Red for Feds

The rain held off and thousands of federal workers and supporters rallied in front of the Federal District Court for the District of Columbia building on Wednesday, July 25th. The date and location were significant because Judge Ketanji Brown Jackson was scheduled to hear the case filed by several unions against the Trump May 25th Executive Orders, that seek to severely restrict collective bargaining for federal employees, at that court house.

Several prominent politicians joined AFGE President, J. David Cox on the stage to address the crowd that appeared as a sea of red. The rally was organized by AFGE and the theme was Red for Feds. Federal employees were encouraged to wear red to show support. Among those showing support for federal employees collective bargaining rights included Senator Ben Cardin and Congressman Jamie Ruskin from Maryland and Congressman Gerry Connelly and Don Beyer from Virginia. Senate Minority Leader, Chuck Schumer, Congressional Minority Leader, Nancy Pelosi and Senator Bernie Sanders also showed their support. Richard Trumpka, President of the AFL-CIO addressed the throng as well.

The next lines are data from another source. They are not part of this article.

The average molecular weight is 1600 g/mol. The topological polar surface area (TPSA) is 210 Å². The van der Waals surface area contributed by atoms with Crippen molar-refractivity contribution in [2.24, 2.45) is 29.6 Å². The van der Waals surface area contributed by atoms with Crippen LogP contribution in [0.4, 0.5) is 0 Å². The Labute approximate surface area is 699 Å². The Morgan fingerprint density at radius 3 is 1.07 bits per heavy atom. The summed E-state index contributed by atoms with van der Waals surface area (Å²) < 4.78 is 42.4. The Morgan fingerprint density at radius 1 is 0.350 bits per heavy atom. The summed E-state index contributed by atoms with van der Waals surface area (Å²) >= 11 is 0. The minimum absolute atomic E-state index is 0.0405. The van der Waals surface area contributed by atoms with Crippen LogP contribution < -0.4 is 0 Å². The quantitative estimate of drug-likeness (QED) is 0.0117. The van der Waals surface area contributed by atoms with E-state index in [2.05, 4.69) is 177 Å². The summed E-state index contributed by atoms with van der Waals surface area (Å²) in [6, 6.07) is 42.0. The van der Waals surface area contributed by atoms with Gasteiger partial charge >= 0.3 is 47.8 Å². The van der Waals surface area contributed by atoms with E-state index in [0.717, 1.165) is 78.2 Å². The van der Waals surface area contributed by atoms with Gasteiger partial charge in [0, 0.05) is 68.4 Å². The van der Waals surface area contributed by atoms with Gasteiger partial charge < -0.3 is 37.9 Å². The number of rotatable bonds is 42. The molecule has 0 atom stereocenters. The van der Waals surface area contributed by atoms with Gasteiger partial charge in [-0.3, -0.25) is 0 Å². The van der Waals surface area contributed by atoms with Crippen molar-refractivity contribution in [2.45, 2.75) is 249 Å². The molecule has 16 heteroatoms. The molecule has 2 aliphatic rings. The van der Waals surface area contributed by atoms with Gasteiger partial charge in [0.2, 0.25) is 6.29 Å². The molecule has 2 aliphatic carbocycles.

President Cox stressed the fact that this rally was not just about one union but was to show support for the labor movement as a whole. Employees’ right to collective bargaining has been under attack in this country and the Executive Orders are just another example of that onslaught against working people.




We have long suspected that the Agency wants to privatize. But, it seems, that Congress won’t allow it – at least not at one fell swoop. So, it appears, that Agency officials are engaged in an end-run around Congress and using hiring practices to implement de facto privatization. How? Consider what happens when your colleagues resign, retire or are fired; they are almost never replaced with full-time staff – at best they are replaced by contractors. At worst, their positions go unfilled while the branch is expected to produce the same level of content as before. If we hear “you have to learn to do more with less” one more time we will scream.